The O’Neill’s could have continued to avail of therapy after Louise’s release from hospital, but they were keen to get home to Ireland. However, when they tried to connect into the HSE therapy services at home, they were told they would be waiting nine months.

“When they discharged Louise, they told us we had to pick up where they left up with her therapy as soon as we got home. The longer she had to wait, the worse her outcome would be. We had no choice but to pay for private therapy,” Marie says.

As well as ongoing issues with her short-term memory, Louise had developed severe anxiety and panic attacks. She was terrified that her heart would stop again, even though she had the defibrillator. She was also having seizures, mainly in her sleep, as a result of the cardiac arrest.

“I was like a child when I came home, I was afraid to be on my own for any period of time and was very nervous of having conversations with people outside my close family, in case I repeated myself. I was constantly anxious and started declining invitations from friends, even just to go for coffee or lunch. Then the panic attacks started and I would wake up screaming. I had to move into my sister’s room.”

After six to eight months with the support of her family, her counsellor and her “brilliant” cardiologist Dr Gerry Fahy in Cork University Hospital, Louise finally began to recover her memory and her confidence. Although her long-distance relationship with Paul did not work out, she and her family will always be grateful to him and will never forget what he did for her.

When genetic tests carried out by the National Centre of Genetics confirmed that Louise had inherited CPVT from her mother’s side of the family, her mother’s 16 siblings, 80 nieces and nephews and all their children, also had to be tested. Marie and six of her siblings were found to be carriers of the CPVT gene, and four other members of the family, including two children who have since been fitted with defibrillators, have the condition. It now seems likely that another cousin who suffered severe brain damage after he collapsed in a pool as a teenager, and died 14 years later in hospital, also had CPVT.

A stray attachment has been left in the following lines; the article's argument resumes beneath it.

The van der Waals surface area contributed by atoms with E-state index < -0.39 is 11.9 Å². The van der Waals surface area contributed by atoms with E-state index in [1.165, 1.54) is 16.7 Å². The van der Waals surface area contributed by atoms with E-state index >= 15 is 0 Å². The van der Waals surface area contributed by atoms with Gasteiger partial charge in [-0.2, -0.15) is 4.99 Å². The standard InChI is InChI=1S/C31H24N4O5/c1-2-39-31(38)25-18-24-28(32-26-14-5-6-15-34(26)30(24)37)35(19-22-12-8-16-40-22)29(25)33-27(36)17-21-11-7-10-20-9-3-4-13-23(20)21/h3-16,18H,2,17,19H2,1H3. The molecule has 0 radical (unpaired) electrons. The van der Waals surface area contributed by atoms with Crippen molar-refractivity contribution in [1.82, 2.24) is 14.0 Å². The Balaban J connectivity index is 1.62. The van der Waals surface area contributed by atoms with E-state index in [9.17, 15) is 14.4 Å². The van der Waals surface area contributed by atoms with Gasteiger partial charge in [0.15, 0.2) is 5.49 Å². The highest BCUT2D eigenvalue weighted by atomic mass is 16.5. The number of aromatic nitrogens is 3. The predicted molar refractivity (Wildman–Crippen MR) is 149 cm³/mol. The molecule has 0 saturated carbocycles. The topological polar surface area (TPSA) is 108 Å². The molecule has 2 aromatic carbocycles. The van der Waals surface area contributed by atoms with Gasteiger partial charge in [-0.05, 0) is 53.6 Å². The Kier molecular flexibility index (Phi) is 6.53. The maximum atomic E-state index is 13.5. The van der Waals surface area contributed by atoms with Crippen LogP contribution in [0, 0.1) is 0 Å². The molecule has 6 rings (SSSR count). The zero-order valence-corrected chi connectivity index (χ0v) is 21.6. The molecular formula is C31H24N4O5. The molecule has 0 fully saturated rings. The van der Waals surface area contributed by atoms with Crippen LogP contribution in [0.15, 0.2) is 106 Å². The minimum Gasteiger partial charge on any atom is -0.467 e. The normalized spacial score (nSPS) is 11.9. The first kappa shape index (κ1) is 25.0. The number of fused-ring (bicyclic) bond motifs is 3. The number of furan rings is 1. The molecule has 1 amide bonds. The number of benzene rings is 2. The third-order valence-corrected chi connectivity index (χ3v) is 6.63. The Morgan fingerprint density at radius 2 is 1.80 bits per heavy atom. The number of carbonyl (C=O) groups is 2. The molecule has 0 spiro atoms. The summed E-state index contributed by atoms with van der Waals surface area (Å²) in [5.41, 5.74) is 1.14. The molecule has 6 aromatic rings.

And it is also likely that an aunt of Marie’s on her father’s side who collapsed and died after suffering a cardiac arrest on a dance floor at the age of 28 also had the condition, suggesting that it came from her paternal family.

When her own son, Calum, was born in 2010 by c-section, Louise knew that there was a 50/50 chance he would have CPVT. It was an immense relief when he was tested at 18 months and his results were clear.

She says: “I had always wanted children, but at the same time, I worried about passing my heart condition on. If Calum had tested positive, I would never have been able to let him out of my sight. He would never have been able to play sports, I would have had to wrap him up in cotton wool.”

After seven years, Louise had to undergo surgery at CUH to replace her first defibrillator with a new device. She was awake for the second surgery, which was performed by Dr Fahy, who explained everything as it was happening.

“The new device is about half the size of the old one, the technology has improved so much over the last 10 years. I have a monitor at home in my bedroom that records any defibrillator activity and sends the information through to the hospital.”

Louise is now back in college studying Social Care at Cork Institute of Technology, and plans to work with child and family services when she graduates. She can’t go through metal detectors and carries a card stating that she has a heart condition which raises eyebrows at airport security due to her youth, but apart from that, leads a normal, busy life as a full-time student and mother.

Marie and Louise both highlight the need for first aid, including CPR which saved her life, to be taught in Irish schools, and for defibrillators (and people trained to use them) in all schools, sports clubs, and communities around the country.